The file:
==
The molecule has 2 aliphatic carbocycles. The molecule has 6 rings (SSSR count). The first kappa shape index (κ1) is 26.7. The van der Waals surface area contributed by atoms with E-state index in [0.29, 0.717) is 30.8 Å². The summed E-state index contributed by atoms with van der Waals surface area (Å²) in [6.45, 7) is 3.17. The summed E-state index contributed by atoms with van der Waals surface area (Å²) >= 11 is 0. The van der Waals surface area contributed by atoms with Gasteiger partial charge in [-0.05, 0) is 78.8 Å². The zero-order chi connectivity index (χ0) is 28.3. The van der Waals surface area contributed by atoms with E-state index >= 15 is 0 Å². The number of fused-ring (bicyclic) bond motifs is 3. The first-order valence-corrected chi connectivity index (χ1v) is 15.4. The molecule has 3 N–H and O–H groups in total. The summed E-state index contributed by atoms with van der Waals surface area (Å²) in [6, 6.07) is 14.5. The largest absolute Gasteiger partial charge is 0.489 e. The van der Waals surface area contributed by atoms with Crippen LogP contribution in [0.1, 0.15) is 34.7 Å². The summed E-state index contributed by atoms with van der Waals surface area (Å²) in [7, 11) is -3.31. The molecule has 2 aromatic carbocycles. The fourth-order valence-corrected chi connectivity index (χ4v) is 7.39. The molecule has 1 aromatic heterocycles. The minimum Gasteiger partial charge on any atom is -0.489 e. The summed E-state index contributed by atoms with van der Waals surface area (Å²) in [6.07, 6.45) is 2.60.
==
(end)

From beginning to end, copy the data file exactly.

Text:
The molecule has 2 aliphatic carbocycles. The molecule has 6 rings (SSSR count). The first kappa shape index (κ1) is 26.7. The van der Waals surface area contributed by atoms with E-state index in [0.29, 0.717) is 30.8 Å². The summed E-state index contributed by atoms with van der Waals surface area (Å²) in [6.45, 7) is 3.17. The summed E-state index contributed by atoms with van der Waals surface area (Å²) >= 11 is 0. The van der Waals surface area contributed by atoms with Gasteiger partial charge in [-0.05, 0) is 78.8 Å². The zero-order chi connectivity index (χ0) is 28.3. The van der Waals surface area contributed by atoms with E-state index >= 15 is 0 Å². The number of fused-ring (bicyclic) bond motifs is 3. The first-order valence-corrected chi connectivity index (χ1v) is 15.4. The molecule has 3 N–H and O–H groups in total. The summed E-state index contributed by atoms with van der Waals surface area (Å²) in [6, 6.07) is 14.5. The largest absolute Gasteiger partial charge is 0.489 e. The van der Waals surface area contributed by atoms with Crippen LogP contribution in [0.1, 0.15) is 34.7 Å². The summed E-state index contributed by atoms with van der Waals surface area (Å²) in [7, 11) is -3.31. The molecule has 2 aromatic carbocycles. The fourth-order valence-corrected chi connectivity index (χ4v) is 7.39. The molecule has 1 aromatic heterocycles. The minimum Gasteiger partial charge on any atom is -0.489 e. The summed E-state index contributed by atoms with van der Waals surface area (Å²) in [6.07, 6.45) is 2.60.